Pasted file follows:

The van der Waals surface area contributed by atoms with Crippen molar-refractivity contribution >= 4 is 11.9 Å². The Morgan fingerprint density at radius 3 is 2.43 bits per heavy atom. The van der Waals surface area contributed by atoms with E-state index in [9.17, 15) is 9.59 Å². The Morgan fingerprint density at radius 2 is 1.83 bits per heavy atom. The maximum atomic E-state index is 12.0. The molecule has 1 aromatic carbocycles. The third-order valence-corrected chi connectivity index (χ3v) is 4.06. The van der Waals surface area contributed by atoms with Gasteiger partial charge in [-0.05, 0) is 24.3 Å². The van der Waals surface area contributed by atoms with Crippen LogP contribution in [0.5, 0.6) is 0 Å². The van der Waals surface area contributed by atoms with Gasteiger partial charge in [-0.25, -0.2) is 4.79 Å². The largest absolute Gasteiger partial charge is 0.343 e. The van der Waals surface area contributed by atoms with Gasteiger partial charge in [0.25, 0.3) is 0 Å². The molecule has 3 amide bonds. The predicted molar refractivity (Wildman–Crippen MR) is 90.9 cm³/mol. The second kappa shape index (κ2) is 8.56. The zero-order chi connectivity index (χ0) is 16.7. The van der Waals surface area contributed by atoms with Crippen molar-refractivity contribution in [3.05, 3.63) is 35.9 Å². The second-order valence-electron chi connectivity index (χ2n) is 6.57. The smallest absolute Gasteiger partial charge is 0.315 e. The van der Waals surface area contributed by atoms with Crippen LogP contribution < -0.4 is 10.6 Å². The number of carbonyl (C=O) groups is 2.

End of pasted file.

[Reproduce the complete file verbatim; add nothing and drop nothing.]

The van der Waals surface area contributed by atoms with Crippen molar-refractivity contribution >= 4 is 11.9 Å². The Morgan fingerprint density at radius 3 is 2.43 bits per heavy atom. The van der Waals surface area contributed by atoms with E-state index in [9.17, 15) is 9.59 Å². The Morgan fingerprint density at radius 2 is 1.83 bits per heavy atom. The maximum atomic E-state index is 12.0. The molecule has 1 aromatic carbocycles. The third-order valence-corrected chi connectivity index (χ3v) is 4.06. The van der Waals surface area contributed by atoms with Gasteiger partial charge in [-0.05, 0) is 24.3 Å². The van der Waals surface area contributed by atoms with Crippen LogP contribution in [0.5, 0.6) is 0 Å². The van der Waals surface area contributed by atoms with Gasteiger partial charge in [-0.25, -0.2) is 4.79 Å². The largest absolute Gasteiger partial charge is 0.343 e. The van der Waals surface area contributed by atoms with Gasteiger partial charge in [0.25, 0.3) is 0 Å². The molecule has 3 amide bonds. The predicted molar refractivity (Wildman–Crippen MR) is 90.9 cm³/mol. The second kappa shape index (κ2) is 8.56. The zero-order chi connectivity index (χ0) is 16.7. The van der Waals surface area contributed by atoms with Crippen molar-refractivity contribution in [3.05, 3.63) is 35.9 Å². The second-order valence-electron chi connectivity index (χ2n) is 6.57. The smallest absolute Gasteiger partial charge is 0.315 e. The van der Waals surface area contributed by atoms with Crippen LogP contribution < -0.4 is 10.6 Å². The number of carbonyl (C=O) groups is 2.